From the second you enter the lobby of the Calderwood Pavillion, it’s clear that what awaits is not just another night at the theater. You see, there’s a prom going on inside the Roberts Studio Theatre – a 90s prom, to be exact –and simply put, you’d be a fool to miss it.
The drama spills over into the hallway just outside the theater where the principal hurries guests inside, an anxious teen dashes exasperatedly through the crowd, and inside the bathroom, one student has reduced another to tears.
Inside, the audience is free to mingle and dance. It is there, at the 90s prom that opens Company One Theatre’s sparkling production of Natsu Onoda Power’s The T Party, a kaleidoscopic look at gender identity, that our expectations are left at the door and our guards are lowered. As the doors close, it becomes clear that whatever is about to be experienced will be done so together.
“One of the things I love about this show is that it’s a party, so you come in and we’re celebrating,” said Mal Malme, a T Party actor and cofounder of Queer Soup Theater. “That in and of itself tends to unite people, and it’s with that spirit that this show starts. That’s the spirit that we hope is imbued throughout the entire production.”
The T Party unfolds in a series of vignettes that run the gamut from playful and cartoonish to provocative and devastating. Power, a Georgetown University professor, developed the play with students from her 2008 Gender and Performance Studies Seminar. (The play premiered in 2013 at Forum Theatre in Silver Spring, Md.) Power says that her interest in topics of gender and identity had long existed academically, but that the play was born out of personal experience, the details of which Power says she will only share with her cast.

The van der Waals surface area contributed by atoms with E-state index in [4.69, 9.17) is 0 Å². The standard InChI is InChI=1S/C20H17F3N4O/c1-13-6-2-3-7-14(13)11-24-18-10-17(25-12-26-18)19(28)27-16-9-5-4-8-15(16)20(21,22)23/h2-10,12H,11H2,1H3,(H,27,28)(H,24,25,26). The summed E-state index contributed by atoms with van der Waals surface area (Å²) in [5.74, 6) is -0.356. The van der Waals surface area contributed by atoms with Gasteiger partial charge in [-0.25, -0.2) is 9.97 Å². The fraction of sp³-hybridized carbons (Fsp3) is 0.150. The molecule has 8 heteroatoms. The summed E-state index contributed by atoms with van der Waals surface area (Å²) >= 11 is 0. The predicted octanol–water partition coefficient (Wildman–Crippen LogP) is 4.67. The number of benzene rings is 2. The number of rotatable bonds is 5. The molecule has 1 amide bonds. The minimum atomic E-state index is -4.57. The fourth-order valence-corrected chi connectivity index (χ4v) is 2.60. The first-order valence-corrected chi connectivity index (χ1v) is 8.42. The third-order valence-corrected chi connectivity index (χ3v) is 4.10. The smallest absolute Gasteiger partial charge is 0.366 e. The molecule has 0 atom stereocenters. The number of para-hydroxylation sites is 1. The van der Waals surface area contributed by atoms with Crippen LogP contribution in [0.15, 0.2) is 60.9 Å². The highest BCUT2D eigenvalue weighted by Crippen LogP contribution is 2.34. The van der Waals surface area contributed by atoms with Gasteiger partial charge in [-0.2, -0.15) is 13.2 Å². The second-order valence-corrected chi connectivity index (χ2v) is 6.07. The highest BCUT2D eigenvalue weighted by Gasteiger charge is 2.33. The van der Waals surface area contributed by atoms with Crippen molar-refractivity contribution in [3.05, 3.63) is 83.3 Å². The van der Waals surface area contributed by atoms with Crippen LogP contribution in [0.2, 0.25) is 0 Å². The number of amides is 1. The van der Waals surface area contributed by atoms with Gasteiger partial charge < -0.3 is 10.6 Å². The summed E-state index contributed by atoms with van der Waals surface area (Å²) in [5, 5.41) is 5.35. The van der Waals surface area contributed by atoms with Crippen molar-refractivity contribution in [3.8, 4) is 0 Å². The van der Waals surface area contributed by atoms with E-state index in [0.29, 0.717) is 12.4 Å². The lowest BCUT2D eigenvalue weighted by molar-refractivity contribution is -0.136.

“I wrote the play as a thank you gift to people who helped me through that time,” she said. “The nice irony is that although I wrote it as a thank you gift, the community keeps on giving me gifts.”
Since 2007 when Power began writing The T Party, the cultural climate around matters of gender – particularly the transgender community – has shifted dramatically. “The audience comes in with a very different set of knowledge, expectations, and assumptions,” Power said. “It’s one of the fastest transforming topics of conversation of the last ten years. At the time, people didn’t quite understand it.”
Although Power chose to keep the play set in 2007 and has made few structural changes, she has incorporated some snippets that have come directly from the cast members’ personal stories. For Malme, this has made things even more vibrant. “We just have a great group of people,” said Mal. “We really are having a great time with each other and I think that really, genuinely just makes the show pop.”
A few weeks before performances began, Power cut a line from the play’s final scene that she had recently added to the script especially for this production. The line read: “The playwright thinks this is the last time she will direct this play.”
“There’s an active discussion about who gets to write about trans experiences, who gets to act in it, who gets to represent the community,” she said. And although Power refuses to characterize The T Party as a play only about the trans experience, she began to feel that maybe she should step back and allow for others’ work to be produced. According to Power, there has been some backlash against cisgender playwrights like herself that have written plays with trans characters.
But her position on the matter changed following the June 12 massacre at Orlando’s Pulse nightclub, and she removed the line from the play. “In that context, the line sounded defeatist,” said Power. “We party on. ‘Ain’t no party like a t party because a t party don’t stop.’ We party on.”
And what a party it is.